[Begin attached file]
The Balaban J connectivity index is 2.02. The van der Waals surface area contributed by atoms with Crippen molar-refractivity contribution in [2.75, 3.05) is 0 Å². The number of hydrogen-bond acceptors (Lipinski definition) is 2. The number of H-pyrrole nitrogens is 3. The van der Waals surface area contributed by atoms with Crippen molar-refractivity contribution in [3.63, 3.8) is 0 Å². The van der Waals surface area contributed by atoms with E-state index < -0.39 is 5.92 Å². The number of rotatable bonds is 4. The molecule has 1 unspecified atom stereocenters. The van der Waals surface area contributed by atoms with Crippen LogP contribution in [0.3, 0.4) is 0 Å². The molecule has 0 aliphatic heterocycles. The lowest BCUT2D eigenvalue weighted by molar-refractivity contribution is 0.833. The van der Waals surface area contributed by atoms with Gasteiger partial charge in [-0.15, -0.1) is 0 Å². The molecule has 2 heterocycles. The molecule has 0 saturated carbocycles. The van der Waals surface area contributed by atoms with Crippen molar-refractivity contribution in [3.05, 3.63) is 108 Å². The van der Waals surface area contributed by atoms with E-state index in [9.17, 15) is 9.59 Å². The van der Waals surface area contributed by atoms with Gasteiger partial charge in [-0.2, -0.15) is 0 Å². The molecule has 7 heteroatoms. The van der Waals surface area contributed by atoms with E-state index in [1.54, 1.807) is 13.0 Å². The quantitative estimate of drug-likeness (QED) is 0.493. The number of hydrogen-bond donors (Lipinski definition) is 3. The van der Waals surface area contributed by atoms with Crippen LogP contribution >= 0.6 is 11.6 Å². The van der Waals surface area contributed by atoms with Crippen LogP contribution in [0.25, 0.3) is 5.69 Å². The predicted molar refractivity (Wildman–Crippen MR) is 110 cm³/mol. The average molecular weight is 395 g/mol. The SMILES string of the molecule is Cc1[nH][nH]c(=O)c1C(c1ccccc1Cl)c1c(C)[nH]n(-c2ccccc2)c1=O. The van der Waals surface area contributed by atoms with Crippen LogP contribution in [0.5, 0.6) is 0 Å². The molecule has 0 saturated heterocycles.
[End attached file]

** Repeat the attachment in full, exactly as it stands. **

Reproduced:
The Balaban J connectivity index is 2.02. The van der Waals surface area contributed by atoms with Crippen molar-refractivity contribution in [2.75, 3.05) is 0 Å². The number of hydrogen-bond acceptors (Lipinski definition) is 2. The number of H-pyrrole nitrogens is 3. The van der Waals surface area contributed by atoms with Crippen molar-refractivity contribution in [3.63, 3.8) is 0 Å². The van der Waals surface area contributed by atoms with E-state index < -0.39 is 5.92 Å². The number of rotatable bonds is 4. The molecule has 1 unspecified atom stereocenters. The van der Waals surface area contributed by atoms with Crippen LogP contribution in [0.3, 0.4) is 0 Å². The molecule has 0 aliphatic heterocycles. The lowest BCUT2D eigenvalue weighted by molar-refractivity contribution is 0.833. The van der Waals surface area contributed by atoms with Gasteiger partial charge in [-0.15, -0.1) is 0 Å². The molecule has 2 heterocycles. The molecule has 0 saturated carbocycles. The van der Waals surface area contributed by atoms with Crippen molar-refractivity contribution in [3.05, 3.63) is 108 Å². The van der Waals surface area contributed by atoms with E-state index in [9.17, 15) is 9.59 Å². The van der Waals surface area contributed by atoms with Gasteiger partial charge in [-0.2, -0.15) is 0 Å². The molecule has 7 heteroatoms. The van der Waals surface area contributed by atoms with E-state index in [1.54, 1.807) is 13.0 Å². The quantitative estimate of drug-likeness (QED) is 0.493. The number of hydrogen-bond donors (Lipinski definition) is 3. The van der Waals surface area contributed by atoms with Crippen LogP contribution >= 0.6 is 11.6 Å². The van der Waals surface area contributed by atoms with Crippen LogP contribution in [0.25, 0.3) is 5.69 Å². The predicted molar refractivity (Wildman–Crippen MR) is 110 cm³/mol. The average molecular weight is 395 g/mol. The SMILES string of the molecule is Cc1[nH][nH]c(=O)c1C(c1ccccc1Cl)c1c(C)[nH]n(-c2ccccc2)c1=O. The van der Waals surface area contributed by atoms with Crippen LogP contribution in [0.5, 0.6) is 0 Å². The molecule has 0 saturated heterocycles.